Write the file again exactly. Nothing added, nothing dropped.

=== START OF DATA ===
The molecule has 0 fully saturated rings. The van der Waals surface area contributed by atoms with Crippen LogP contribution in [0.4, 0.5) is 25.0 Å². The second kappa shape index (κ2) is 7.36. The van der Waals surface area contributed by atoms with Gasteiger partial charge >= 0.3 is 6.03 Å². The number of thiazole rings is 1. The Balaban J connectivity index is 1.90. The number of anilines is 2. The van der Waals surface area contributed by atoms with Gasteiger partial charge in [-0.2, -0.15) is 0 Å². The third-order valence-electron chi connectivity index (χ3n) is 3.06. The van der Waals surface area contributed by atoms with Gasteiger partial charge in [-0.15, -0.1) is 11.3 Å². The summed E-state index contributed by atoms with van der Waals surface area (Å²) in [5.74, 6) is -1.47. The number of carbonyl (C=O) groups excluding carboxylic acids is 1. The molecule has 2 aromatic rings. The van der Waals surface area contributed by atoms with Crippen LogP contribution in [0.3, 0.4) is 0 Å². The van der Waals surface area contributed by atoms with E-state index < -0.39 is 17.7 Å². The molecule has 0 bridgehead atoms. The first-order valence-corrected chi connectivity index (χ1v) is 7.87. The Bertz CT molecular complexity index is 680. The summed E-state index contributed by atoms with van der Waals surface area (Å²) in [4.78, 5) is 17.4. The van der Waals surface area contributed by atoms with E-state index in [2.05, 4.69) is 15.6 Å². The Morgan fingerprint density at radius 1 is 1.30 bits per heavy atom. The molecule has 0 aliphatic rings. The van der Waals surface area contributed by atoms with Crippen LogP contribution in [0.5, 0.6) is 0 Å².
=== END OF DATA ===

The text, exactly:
The molecule has 0 fully saturated rings. The van der Waals surface area contributed by atoms with Crippen LogP contribution in [0.4, 0.5) is 25.0 Å². The second kappa shape index (κ2) is 7.36. The van der Waals surface area contributed by atoms with Gasteiger partial charge >= 0.3 is 6.03 Å². The number of thiazole rings is 1. The Balaban J connectivity index is 1.90. The number of anilines is 2. The van der Waals surface area contributed by atoms with Gasteiger partial charge in [-0.2, -0.15) is 0 Å². The third-order valence-electron chi connectivity index (χ3n) is 3.06. The van der Waals surface area contributed by atoms with Gasteiger partial charge in [-0.15, -0.1) is 11.3 Å². The summed E-state index contributed by atoms with van der Waals surface area (Å²) in [5.74, 6) is -1.47. The number of carbonyl (C=O) groups excluding carboxylic acids is 1. The molecule has 2 aromatic rings. The van der Waals surface area contributed by atoms with Crippen LogP contribution in [0.3, 0.4) is 0 Å². The van der Waals surface area contributed by atoms with E-state index < -0.39 is 17.7 Å². The molecule has 0 bridgehead atoms. The first-order valence-corrected chi connectivity index (χ1v) is 7.87. The Bertz CT molecular complexity index is 680. The summed E-state index contributed by atoms with van der Waals surface area (Å²) in [4.78, 5) is 17.4. The van der Waals surface area contributed by atoms with E-state index in [2.05, 4.69) is 15.6 Å². The Morgan fingerprint density at radius 1 is 1.30 bits per heavy atom. The molecule has 0 aliphatic rings. The van der Waals surface area contributed by atoms with Crippen LogP contribution in [0.5, 0.6) is 0 Å².